Union Theological Seminary
Thursday, June 15th 7PM
This short solo performance introduces the film “Father Joseph”, heroic man of the Haitian people, and is part of The PARADIGM SHIFTS Festival, which celebrates true stories of courageous people from around the world who are preserving and protecting our planet, oceans, wildlife, and sacred lands. Each event in this series begins with a performance featuring music from the culture explored in the film.
This project is a collaboration between Composers Now and Encompass New Opera Theatre. Composers Now empowers all living composers, celebrates the diversity of their voices and honors the significance of their contributions to the cultural fabric of society. The artistic director is Tania León.
- Lan Mize Pa Dous – Toto Bissainthe (1934-1994)
- Dolosi – trad. Benin
- Tom Kpuleya/Da Wel – trad. West African marimba
- Tierra Pura Movement I, the diana – V. Naranjo/Bernardo Palombo
- Jen Plim Pul – trad. Canto Maison (Eastern Cuba via Haiti)
- Kpanlogo from Tierra Pura – V. Naranjo/B. Palombo
- Kparbinne – trad. West African marimba
- The late Toto Bissainthe is hailed as one of the champions of Haiti’s music abroad. Lan Mize Pa Dous (Misery is not sweet, or often translated “Poverty is not sweet”) is sung in first person by a poor and ailing woman, who is convinced that God was ready to take her.
- Haiti’s traditional spiritual practice and music is influenced by the ancient kingdom of Dahomey, in present day Benin.
- Tom Kpuleya says “The orphan, do not leave that one aside” and speaks later about the merchant woman, who, making her rounds with a traveling “market” (which goes from village to village in a six-day cycle) has no time to do simple things, like washing her clothes. Da Wel, in traditional West African praise music fashion, praises the honored person of the evening. It refers to the hummingbird, who, filling his beak with water in an effort to douse a huge fire, is aided by the universal gods.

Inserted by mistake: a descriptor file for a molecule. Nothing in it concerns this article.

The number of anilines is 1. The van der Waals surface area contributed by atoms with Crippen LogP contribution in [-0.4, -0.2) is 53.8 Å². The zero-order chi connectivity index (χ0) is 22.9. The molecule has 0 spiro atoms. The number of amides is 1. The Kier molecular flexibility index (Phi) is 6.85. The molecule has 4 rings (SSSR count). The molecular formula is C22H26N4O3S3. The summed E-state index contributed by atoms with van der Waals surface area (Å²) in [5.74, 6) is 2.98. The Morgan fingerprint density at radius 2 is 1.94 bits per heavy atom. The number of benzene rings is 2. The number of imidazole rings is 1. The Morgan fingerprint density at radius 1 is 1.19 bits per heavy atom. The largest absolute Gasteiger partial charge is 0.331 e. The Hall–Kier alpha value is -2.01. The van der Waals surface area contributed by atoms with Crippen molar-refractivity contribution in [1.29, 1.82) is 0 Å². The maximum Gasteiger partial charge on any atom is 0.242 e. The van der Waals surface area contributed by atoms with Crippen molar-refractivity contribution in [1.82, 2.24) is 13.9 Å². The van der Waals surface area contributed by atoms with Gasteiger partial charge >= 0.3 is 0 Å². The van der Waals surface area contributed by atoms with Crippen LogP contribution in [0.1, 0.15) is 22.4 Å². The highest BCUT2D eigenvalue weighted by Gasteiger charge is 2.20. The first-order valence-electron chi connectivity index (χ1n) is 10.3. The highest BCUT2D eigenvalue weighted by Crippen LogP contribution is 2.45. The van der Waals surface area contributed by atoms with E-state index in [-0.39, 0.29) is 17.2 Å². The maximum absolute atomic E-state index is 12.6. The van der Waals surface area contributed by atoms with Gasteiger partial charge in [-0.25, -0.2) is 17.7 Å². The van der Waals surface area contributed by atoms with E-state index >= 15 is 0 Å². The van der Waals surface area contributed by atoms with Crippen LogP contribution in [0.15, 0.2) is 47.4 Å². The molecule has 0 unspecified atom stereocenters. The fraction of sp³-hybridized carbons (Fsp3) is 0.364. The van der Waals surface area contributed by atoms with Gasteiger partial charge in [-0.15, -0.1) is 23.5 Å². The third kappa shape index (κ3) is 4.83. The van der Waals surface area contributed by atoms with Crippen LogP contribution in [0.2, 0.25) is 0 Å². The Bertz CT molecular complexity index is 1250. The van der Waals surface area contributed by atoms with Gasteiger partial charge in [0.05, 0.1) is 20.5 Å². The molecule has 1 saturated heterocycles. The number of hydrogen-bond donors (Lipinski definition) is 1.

- Tierra Pura – the diana In January I had the wonderful experience of meeting the dance/song company “Cutumba” in Santiago de Cuba. The mission of Cutumba is to preserve Haitian influenced music and dance, called Tumba Francesa. I enlisted the expert help from the great composer Bernardo Palombo, to write the lyrics for a multi-movement piece for Cutumba, called Tierra Pura (Pura Land), which I had the honor to perform with Cutumba in Fidanze Festial in April. This opening statement called the diana, is traditionally sung by a soloist and establishes its musical theme.
- Jen Plim Pul – Eastern Cuba is home to a huge community of Haitian people, many of whom sought refuge from the Haitian revolution of 1791. Canto Meson (from the French “Maison”) is one many rhythms in the style called Tumba Francesa, which comes from French Contra Dance. It is sung, in Cuba, in Haitian Creole.
- Every Cuban piece should have an “introduction” which informs the audience of the intention of the performer. In this case, Tierra Pura V – Kpanlogo (a beloved West African popular rhythm) talks about the constitution of “Tierra Pura” (Pure Land), for example: